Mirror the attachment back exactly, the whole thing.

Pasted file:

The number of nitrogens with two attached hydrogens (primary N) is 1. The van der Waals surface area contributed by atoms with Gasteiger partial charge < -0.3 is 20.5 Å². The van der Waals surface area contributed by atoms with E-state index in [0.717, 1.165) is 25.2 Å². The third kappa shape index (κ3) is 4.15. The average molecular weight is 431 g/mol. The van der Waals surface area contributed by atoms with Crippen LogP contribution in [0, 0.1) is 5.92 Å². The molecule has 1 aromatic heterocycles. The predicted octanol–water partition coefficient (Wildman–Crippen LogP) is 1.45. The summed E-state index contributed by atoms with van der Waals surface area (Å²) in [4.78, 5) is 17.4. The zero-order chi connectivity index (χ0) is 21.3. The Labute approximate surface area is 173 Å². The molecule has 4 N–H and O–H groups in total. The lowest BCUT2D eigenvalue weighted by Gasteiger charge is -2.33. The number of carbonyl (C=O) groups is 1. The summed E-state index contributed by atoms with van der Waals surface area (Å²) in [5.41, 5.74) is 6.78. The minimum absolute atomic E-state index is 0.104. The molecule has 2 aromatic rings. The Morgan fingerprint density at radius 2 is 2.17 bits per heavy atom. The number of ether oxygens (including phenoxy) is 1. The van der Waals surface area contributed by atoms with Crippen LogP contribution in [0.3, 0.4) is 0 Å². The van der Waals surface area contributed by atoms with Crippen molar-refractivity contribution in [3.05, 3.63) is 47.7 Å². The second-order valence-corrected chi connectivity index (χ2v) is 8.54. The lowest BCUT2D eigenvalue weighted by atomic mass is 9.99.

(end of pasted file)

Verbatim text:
The number of nitrogens with two attached hydrogens (primary N) is 1. The van der Waals surface area contributed by atoms with Gasteiger partial charge < -0.3 is 20.5 Å². The van der Waals surface area contributed by atoms with E-state index in [0.717, 1.165) is 25.2 Å². The third kappa shape index (κ3) is 4.15. The average molecular weight is 431 g/mol. The van der Waals surface area contributed by atoms with Crippen LogP contribution in [0, 0.1) is 5.92 Å². The molecule has 1 aromatic heterocycles. The predicted octanol–water partition coefficient (Wildman–Crippen LogP) is 1.45. The summed E-state index contributed by atoms with van der Waals surface area (Å²) in [4.78, 5) is 17.4. The zero-order chi connectivity index (χ0) is 21.3. The Labute approximate surface area is 173 Å². The molecule has 4 N–H and O–H groups in total. The lowest BCUT2D eigenvalue weighted by Gasteiger charge is -2.33. The number of carbonyl (C=O) groups is 1. The summed E-state index contributed by atoms with van der Waals surface area (Å²) in [5.41, 5.74) is 6.78. The minimum absolute atomic E-state index is 0.104. The molecule has 2 aromatic rings. The Morgan fingerprint density at radius 2 is 2.17 bits per heavy atom. The number of ether oxygens (including phenoxy) is 1. The van der Waals surface area contributed by atoms with Crippen LogP contribution in [0.3, 0.4) is 0 Å². The van der Waals surface area contributed by atoms with Crippen molar-refractivity contribution in [3.05, 3.63) is 47.7 Å². The second-order valence-corrected chi connectivity index (χ2v) is 8.54. The lowest BCUT2D eigenvalue weighted by atomic mass is 9.99.